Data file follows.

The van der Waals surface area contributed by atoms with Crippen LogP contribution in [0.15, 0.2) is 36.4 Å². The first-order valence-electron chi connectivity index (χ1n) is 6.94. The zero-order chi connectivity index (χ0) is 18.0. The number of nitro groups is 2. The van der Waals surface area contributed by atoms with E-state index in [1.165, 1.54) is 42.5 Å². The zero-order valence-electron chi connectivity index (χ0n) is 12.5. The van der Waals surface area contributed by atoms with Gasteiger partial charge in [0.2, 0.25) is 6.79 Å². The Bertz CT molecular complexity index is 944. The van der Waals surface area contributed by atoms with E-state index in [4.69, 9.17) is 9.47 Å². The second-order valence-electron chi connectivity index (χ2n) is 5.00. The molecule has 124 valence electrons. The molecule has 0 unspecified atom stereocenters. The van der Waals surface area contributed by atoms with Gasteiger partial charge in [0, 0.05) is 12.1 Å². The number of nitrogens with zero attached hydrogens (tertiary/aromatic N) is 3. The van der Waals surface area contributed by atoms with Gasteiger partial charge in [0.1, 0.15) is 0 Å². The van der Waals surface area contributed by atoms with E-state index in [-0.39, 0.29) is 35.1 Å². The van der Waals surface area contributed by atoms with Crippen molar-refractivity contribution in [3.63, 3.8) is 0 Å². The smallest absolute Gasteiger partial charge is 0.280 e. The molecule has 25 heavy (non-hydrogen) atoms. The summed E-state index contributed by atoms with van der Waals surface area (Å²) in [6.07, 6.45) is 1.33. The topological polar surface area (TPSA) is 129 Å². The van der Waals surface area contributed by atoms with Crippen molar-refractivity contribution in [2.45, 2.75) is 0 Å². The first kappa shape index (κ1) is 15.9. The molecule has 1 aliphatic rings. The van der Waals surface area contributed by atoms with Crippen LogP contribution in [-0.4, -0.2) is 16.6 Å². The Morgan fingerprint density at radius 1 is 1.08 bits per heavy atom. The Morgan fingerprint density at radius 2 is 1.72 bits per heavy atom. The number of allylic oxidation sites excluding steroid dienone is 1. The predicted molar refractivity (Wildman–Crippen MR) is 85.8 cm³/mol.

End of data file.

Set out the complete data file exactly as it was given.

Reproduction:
The van der Waals surface area contributed by atoms with Crippen LogP contribution in [0.15, 0.2) is 36.4 Å². The first-order valence-electron chi connectivity index (χ1n) is 6.94. The zero-order chi connectivity index (χ0) is 18.0. The number of nitro groups is 2. The van der Waals surface area contributed by atoms with E-state index in [1.165, 1.54) is 42.5 Å². The zero-order valence-electron chi connectivity index (χ0n) is 12.5. The van der Waals surface area contributed by atoms with Gasteiger partial charge in [0.2, 0.25) is 6.79 Å². The Bertz CT molecular complexity index is 944. The van der Waals surface area contributed by atoms with E-state index in [4.69, 9.17) is 9.47 Å². The second-order valence-electron chi connectivity index (χ2n) is 5.00. The molecule has 124 valence electrons. The molecule has 0 unspecified atom stereocenters. The van der Waals surface area contributed by atoms with Gasteiger partial charge in [0, 0.05) is 12.1 Å². The number of nitrogens with zero attached hydrogens (tertiary/aromatic N) is 3. The van der Waals surface area contributed by atoms with Gasteiger partial charge in [0.1, 0.15) is 0 Å². The van der Waals surface area contributed by atoms with E-state index in [-0.39, 0.29) is 35.1 Å². The van der Waals surface area contributed by atoms with Crippen molar-refractivity contribution in [3.63, 3.8) is 0 Å². The smallest absolute Gasteiger partial charge is 0.280 e. The molecule has 25 heavy (non-hydrogen) atoms. The summed E-state index contributed by atoms with van der Waals surface area (Å²) in [6.07, 6.45) is 1.33. The topological polar surface area (TPSA) is 129 Å². The van der Waals surface area contributed by atoms with Crippen molar-refractivity contribution in [2.45, 2.75) is 0 Å². The first kappa shape index (κ1) is 15.9. The molecule has 1 aliphatic rings. The van der Waals surface area contributed by atoms with Crippen LogP contribution in [-0.4, -0.2) is 16.6 Å². The Morgan fingerprint density at radius 1 is 1.08 bits per heavy atom. The Morgan fingerprint density at radius 2 is 1.72 bits per heavy atom. The number of allylic oxidation sites excluding steroid dienone is 1. The predicted molar refractivity (Wildman–Crippen MR) is 85.8 cm³/mol.